If I can cut straight lengths with a fine bandsaw (and I acknowledge I will have some wastage) then I do  not need to be flattened with heat but only sand / plane rods?  (Darcy Geale)

        Everyone is somewhat different on this and equally correct.

        I flame, split, cut to length, split again, heat, press, file, sand, maybe press again, maybe sand again, plane, oven heat, plane, glue and call it a day (or a week or two).  (Robert Clarke)

      I have never tested it, but then I never saw a rod break caused by a weakened node.  I am of the opinion that while you can remove too  much of the strength by overly vigorous sanding, it really takes a whole lot.  Remember that there were rod makers who tuned their rods up after gluing by sanding the flats. I am inclined to think that this whole affair of sanding power fibers has turned into an urban legend.  (Ralph Moon)

      I prefer to soak the strips and "displace" the nodes. That leaves just the small ridge to file off after the node is displaced. Did an article of this for Power Fibers issue # 6. I have gone to a 3X3 spacing to keep the nodes as far back from the tip end as I can. Just my way of doing it.  (Tony Spezio)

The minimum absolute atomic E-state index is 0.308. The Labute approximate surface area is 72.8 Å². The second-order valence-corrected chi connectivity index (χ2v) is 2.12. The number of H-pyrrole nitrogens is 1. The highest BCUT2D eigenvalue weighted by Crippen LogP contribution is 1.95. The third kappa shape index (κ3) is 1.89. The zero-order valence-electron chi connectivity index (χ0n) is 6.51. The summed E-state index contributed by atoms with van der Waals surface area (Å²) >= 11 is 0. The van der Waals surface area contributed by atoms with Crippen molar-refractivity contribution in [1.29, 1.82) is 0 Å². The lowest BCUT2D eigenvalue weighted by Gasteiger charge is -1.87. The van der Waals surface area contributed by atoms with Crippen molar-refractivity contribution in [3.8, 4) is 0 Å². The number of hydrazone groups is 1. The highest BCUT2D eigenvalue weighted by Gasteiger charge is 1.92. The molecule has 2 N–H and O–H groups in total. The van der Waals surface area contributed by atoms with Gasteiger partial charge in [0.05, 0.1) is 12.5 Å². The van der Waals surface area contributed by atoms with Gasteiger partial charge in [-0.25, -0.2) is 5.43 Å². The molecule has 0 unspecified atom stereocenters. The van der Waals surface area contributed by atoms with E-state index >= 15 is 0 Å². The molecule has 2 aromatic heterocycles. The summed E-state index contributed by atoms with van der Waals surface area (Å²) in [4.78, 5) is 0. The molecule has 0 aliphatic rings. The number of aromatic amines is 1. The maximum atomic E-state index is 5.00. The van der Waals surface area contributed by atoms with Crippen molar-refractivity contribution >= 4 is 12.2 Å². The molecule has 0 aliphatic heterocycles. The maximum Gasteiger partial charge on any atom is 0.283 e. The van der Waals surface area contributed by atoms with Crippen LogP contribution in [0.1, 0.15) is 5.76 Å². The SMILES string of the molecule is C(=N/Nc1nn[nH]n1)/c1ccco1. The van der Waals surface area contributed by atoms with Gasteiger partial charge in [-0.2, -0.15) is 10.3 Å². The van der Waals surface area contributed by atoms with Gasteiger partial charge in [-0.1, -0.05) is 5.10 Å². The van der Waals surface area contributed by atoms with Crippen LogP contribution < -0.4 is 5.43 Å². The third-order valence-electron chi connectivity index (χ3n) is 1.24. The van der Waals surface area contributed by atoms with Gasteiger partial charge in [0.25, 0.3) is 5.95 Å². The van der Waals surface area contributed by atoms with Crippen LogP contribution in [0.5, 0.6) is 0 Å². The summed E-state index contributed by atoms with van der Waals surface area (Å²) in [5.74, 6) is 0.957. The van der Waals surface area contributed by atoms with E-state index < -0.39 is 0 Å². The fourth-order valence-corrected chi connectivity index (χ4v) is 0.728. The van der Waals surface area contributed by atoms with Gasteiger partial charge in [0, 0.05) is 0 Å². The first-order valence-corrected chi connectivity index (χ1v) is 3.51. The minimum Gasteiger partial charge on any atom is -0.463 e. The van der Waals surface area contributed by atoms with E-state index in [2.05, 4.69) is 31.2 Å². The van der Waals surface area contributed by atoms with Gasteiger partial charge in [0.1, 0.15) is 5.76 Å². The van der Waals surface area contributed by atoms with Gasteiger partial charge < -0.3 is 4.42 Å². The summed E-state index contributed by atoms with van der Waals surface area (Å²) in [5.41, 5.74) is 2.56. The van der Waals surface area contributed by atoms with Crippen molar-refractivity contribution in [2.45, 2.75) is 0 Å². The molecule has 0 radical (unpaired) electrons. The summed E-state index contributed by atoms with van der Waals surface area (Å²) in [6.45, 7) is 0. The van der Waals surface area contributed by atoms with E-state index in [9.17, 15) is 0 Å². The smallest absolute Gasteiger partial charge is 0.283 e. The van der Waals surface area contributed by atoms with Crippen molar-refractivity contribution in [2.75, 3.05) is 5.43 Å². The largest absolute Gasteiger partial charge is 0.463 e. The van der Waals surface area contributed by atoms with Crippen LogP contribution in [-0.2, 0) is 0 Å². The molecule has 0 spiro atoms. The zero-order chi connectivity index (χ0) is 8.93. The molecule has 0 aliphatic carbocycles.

I have done it both ways pressing and sanding or just plane them off. And I can honesty say it makes no difference. I have been making bamboo rods since 1987, that's selling them and I have never had a rod break at the nodes.

      So I do it the easiest way sand them off.

      In fact, reheating the nodes stands more chance of damaging the strip. Most of the time I use a 3x3 node stagger.  (Gary Nicholson)